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Current Research in Jennifer Wang's Laboratory

rna-situ-hybridization

RNA in situ hybridization defines the spatial distribution of the prediabetic rat islet cell transcriptome

Type 1 Diabetes Research

Dr. Wang’s ongoing research involves the study of human islets as well as rodent models to identify autoimmune and inflammatory pathways which could potentially be blocked to prevent disease development.  

Type 1 diabetes (T1D) is caused by insulin deficiency resulting from the destruction of insulin-producing pancreatic beta cells. NIH-funded research in Dr. Wang's lab is investigating how viral infection may trigger T1D. Using primary human islets, both in vitro or engrafted in mice in vivo, as well as rat models of diabetes, our research is looking at relationships between infection, innate immunity, inflammation and islet function. 

Respiratory Virus Research

Dr. Wang studies innate immune responses to respiratory viruses including influenza and SARS-CoV-2, the causative agent of COVID-19.

Influenza A virus (IAV) causes a highly contagious acute respiratory illness that is responsible for significant morbidity and mortality in humans. IAV causes both seasonal epidemics and worldwide pandemics. Our current research, funded by DARPA and the Department of Defense, studies immune responses during infection with influenza IAV or SARS-CoV-2. We're actively engaged in human clinical studies to prevent and treat human respiratory viruses.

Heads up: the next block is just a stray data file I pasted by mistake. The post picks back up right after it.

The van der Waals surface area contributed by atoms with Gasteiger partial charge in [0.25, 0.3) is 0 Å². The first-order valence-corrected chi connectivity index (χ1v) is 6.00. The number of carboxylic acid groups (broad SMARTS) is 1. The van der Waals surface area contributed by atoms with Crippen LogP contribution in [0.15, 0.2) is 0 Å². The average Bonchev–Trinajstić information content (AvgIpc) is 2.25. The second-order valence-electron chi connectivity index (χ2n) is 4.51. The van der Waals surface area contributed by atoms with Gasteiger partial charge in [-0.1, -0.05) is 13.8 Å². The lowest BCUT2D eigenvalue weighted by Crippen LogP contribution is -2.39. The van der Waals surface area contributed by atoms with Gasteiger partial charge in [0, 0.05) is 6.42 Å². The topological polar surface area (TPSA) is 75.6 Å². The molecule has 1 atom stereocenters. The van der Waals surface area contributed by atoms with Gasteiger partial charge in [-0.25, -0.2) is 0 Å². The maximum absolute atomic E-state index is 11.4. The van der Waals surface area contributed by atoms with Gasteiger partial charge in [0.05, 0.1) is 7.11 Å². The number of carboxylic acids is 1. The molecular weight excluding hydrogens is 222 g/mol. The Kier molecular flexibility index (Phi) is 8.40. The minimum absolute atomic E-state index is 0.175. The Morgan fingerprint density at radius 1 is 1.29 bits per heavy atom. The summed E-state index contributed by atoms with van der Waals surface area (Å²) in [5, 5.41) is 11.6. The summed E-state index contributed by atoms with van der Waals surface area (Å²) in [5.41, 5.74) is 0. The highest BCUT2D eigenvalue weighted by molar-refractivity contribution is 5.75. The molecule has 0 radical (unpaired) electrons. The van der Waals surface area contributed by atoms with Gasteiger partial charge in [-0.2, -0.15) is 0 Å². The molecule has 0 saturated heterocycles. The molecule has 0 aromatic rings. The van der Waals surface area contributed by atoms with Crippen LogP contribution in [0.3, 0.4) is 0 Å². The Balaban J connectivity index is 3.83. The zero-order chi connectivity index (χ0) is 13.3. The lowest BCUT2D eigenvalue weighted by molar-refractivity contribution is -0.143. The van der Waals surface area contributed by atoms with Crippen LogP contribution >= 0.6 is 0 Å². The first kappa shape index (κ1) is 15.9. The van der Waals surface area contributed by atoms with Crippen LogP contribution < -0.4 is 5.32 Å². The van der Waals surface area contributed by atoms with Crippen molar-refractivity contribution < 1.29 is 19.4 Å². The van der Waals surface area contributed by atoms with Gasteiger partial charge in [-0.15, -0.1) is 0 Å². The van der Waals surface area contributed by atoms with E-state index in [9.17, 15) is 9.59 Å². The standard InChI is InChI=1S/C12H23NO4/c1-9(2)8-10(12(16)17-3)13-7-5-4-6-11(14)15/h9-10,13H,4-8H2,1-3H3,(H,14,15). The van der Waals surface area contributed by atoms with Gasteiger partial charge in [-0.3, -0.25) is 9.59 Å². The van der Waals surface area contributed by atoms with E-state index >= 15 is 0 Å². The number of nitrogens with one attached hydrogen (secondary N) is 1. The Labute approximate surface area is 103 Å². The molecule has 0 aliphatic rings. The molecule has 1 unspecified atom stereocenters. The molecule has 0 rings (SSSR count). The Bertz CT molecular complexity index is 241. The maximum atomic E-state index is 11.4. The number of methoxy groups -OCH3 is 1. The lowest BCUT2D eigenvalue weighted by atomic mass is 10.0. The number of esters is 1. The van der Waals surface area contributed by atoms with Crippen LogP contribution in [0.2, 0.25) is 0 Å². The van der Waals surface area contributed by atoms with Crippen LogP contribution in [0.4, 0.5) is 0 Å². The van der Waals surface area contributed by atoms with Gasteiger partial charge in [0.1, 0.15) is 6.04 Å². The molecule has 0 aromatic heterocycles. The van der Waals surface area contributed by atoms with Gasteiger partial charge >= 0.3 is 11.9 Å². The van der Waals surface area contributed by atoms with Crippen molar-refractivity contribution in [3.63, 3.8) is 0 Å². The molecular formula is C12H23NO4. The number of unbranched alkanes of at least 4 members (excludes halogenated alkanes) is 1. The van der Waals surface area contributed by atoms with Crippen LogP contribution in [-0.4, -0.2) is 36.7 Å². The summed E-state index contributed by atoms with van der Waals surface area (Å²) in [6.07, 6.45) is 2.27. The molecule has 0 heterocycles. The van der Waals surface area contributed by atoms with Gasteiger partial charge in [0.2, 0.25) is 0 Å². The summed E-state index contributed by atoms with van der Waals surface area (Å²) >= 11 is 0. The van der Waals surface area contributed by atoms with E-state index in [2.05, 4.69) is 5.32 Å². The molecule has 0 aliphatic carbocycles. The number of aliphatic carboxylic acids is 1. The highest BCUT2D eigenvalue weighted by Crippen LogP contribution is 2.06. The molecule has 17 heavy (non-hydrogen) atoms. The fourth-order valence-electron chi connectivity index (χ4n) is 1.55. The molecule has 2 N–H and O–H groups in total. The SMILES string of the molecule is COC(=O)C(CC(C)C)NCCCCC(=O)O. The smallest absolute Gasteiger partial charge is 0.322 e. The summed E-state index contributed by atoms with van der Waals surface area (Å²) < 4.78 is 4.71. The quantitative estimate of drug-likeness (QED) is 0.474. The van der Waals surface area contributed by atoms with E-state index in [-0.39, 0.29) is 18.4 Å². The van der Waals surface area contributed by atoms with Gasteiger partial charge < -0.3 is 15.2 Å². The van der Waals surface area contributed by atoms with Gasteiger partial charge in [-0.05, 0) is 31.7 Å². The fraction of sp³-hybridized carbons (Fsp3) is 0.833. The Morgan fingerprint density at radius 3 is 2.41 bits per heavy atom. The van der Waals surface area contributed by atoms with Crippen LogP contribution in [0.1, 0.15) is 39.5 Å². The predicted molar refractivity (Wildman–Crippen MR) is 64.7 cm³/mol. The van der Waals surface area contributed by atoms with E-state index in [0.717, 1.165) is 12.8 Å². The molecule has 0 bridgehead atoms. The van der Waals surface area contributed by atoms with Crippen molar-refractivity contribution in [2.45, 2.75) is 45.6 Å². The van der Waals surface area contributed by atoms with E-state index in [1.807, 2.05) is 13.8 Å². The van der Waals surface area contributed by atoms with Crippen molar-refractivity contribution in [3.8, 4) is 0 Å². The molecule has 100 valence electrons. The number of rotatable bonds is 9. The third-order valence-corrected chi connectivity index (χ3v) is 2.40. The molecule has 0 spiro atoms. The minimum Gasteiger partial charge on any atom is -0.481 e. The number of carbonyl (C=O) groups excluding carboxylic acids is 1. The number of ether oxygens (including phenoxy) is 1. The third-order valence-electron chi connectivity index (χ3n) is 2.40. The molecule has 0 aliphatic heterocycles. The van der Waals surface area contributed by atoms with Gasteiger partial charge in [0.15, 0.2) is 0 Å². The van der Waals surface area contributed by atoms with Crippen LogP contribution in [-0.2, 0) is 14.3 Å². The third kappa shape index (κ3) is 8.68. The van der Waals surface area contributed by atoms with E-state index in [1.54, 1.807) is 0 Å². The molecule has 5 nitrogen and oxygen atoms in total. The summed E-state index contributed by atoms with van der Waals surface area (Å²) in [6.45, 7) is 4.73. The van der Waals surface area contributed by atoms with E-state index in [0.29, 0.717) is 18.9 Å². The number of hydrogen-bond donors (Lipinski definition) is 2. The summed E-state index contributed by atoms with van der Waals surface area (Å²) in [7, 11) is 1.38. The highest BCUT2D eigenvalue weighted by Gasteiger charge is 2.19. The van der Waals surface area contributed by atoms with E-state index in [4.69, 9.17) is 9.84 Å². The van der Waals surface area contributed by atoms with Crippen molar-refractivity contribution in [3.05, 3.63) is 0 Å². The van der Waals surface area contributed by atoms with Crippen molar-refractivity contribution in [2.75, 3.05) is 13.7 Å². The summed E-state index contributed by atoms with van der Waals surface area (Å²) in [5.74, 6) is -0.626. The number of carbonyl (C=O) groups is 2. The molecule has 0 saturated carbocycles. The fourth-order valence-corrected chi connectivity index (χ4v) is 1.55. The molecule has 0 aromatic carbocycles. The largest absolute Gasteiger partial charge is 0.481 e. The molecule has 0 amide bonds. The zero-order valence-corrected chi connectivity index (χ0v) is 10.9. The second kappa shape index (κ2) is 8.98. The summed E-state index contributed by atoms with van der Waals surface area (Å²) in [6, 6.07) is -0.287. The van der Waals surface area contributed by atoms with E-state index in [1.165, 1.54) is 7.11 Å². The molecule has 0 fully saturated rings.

Physician-Scientist Jennifer Wang Uses Stem-Cell Derived Beta Cells to Study the Effects of Viral Infections on Type 1 Diabetes Development

wang-study-2020.PNG

Enteroviruses encompass a group of viruses that give rise to infectious illnesses which are usually mild. However, if enteroviruses such as coxsackievirus infect the central nervous system or heart, they can cause serious illness. Enteroviral infections are also associated with type 1 diabetes, but how is not well understood. The Wang lab is using stem-cell derived beta cells to study virus-driven immunology and beta cell dysfunction, with the ultimate goal of new treatments.  LEARN MORE

Dr. Wang Receives Funding Grant to Continue Studying How Viruses Trigger Type 1 Diabetes

How virus triggers type 1 diabetes

The Wang lab plans to better understand type 1 diabetes by working with a new animal model to identify pathways which could be stopped in order to prevent the disease from developing.  LEARN MORE